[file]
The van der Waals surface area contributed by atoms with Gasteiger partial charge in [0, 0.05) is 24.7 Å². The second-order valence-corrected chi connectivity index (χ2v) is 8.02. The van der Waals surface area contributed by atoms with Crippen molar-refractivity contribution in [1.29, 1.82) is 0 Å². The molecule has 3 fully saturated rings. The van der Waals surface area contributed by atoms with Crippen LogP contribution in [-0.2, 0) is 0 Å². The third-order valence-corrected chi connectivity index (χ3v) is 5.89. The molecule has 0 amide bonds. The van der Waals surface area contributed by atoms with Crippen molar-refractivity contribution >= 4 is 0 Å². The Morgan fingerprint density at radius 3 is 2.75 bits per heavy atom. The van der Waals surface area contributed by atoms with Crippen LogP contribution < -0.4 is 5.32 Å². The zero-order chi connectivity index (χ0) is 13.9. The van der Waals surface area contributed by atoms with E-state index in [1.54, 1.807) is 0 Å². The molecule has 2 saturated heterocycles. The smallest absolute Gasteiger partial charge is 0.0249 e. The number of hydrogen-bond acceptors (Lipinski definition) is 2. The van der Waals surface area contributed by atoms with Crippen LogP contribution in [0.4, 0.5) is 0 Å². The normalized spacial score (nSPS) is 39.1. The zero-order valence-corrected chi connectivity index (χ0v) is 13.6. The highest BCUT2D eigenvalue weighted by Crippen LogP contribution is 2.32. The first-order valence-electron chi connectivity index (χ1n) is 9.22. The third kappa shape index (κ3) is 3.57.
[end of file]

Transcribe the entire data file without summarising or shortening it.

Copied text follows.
The van der Waals surface area contributed by atoms with Gasteiger partial charge in [0, 0.05) is 24.7 Å². The second-order valence-corrected chi connectivity index (χ2v) is 8.02. The van der Waals surface area contributed by atoms with Crippen molar-refractivity contribution in [1.29, 1.82) is 0 Å². The molecule has 3 fully saturated rings. The van der Waals surface area contributed by atoms with Crippen LogP contribution in [-0.2, 0) is 0 Å². The third-order valence-corrected chi connectivity index (χ3v) is 5.89. The molecule has 0 amide bonds. The van der Waals surface area contributed by atoms with Crippen molar-refractivity contribution >= 4 is 0 Å². The Morgan fingerprint density at radius 3 is 2.75 bits per heavy atom. The van der Waals surface area contributed by atoms with Crippen LogP contribution < -0.4 is 5.32 Å². The zero-order chi connectivity index (χ0) is 13.9. The van der Waals surface area contributed by atoms with E-state index in [1.54, 1.807) is 0 Å². The molecule has 2 saturated heterocycles. The smallest absolute Gasteiger partial charge is 0.0249 e. The number of hydrogen-bond acceptors (Lipinski definition) is 2. The van der Waals surface area contributed by atoms with Crippen LogP contribution in [0.4, 0.5) is 0 Å². The normalized spacial score (nSPS) is 39.1. The zero-order valence-corrected chi connectivity index (χ0v) is 13.6. The highest BCUT2D eigenvalue weighted by Crippen LogP contribution is 2.32. The first-order valence-electron chi connectivity index (χ1n) is 9.22. The third kappa shape index (κ3) is 3.57.